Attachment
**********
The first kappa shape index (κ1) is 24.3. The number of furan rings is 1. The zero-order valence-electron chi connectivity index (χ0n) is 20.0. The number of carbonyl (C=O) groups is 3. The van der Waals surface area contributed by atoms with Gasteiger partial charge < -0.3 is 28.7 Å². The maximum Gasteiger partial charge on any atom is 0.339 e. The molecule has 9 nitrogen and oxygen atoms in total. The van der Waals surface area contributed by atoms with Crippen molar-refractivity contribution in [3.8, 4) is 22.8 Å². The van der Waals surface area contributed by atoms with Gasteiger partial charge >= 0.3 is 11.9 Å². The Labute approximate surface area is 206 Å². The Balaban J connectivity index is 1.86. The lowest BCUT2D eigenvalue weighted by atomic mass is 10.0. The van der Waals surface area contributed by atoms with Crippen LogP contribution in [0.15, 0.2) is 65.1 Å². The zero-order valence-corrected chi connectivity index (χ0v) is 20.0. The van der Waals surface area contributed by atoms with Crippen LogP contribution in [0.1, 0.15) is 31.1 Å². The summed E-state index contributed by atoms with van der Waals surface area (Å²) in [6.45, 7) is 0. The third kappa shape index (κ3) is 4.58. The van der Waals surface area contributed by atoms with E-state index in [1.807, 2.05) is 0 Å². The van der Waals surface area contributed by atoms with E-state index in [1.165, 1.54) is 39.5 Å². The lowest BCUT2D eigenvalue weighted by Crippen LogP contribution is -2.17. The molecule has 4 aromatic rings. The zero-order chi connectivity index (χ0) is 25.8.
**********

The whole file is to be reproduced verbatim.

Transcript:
The first kappa shape index (κ1) is 24.3. The number of furan rings is 1. The zero-order valence-electron chi connectivity index (χ0n) is 20.0. The number of carbonyl (C=O) groups is 3. The van der Waals surface area contributed by atoms with Gasteiger partial charge < -0.3 is 28.7 Å². The maximum Gasteiger partial charge on any atom is 0.339 e. The molecule has 9 nitrogen and oxygen atoms in total. The van der Waals surface area contributed by atoms with Crippen molar-refractivity contribution in [3.8, 4) is 22.8 Å². The van der Waals surface area contributed by atoms with Gasteiger partial charge >= 0.3 is 11.9 Å². The Labute approximate surface area is 206 Å². The Balaban J connectivity index is 1.86. The lowest BCUT2D eigenvalue weighted by atomic mass is 10.0. The van der Waals surface area contributed by atoms with Crippen LogP contribution in [0.15, 0.2) is 65.1 Å². The zero-order valence-corrected chi connectivity index (χ0v) is 20.0. The van der Waals surface area contributed by atoms with Crippen LogP contribution in [0.1, 0.15) is 31.1 Å². The summed E-state index contributed by atoms with van der Waals surface area (Å²) in [6.45, 7) is 0. The third kappa shape index (κ3) is 4.58. The van der Waals surface area contributed by atoms with E-state index in [1.807, 2.05) is 0 Å². The van der Waals surface area contributed by atoms with E-state index in [1.165, 1.54) is 39.5 Å². The lowest BCUT2D eigenvalue weighted by Crippen LogP contribution is -2.17. The molecule has 4 aromatic rings. The zero-order chi connectivity index (χ0) is 25.8.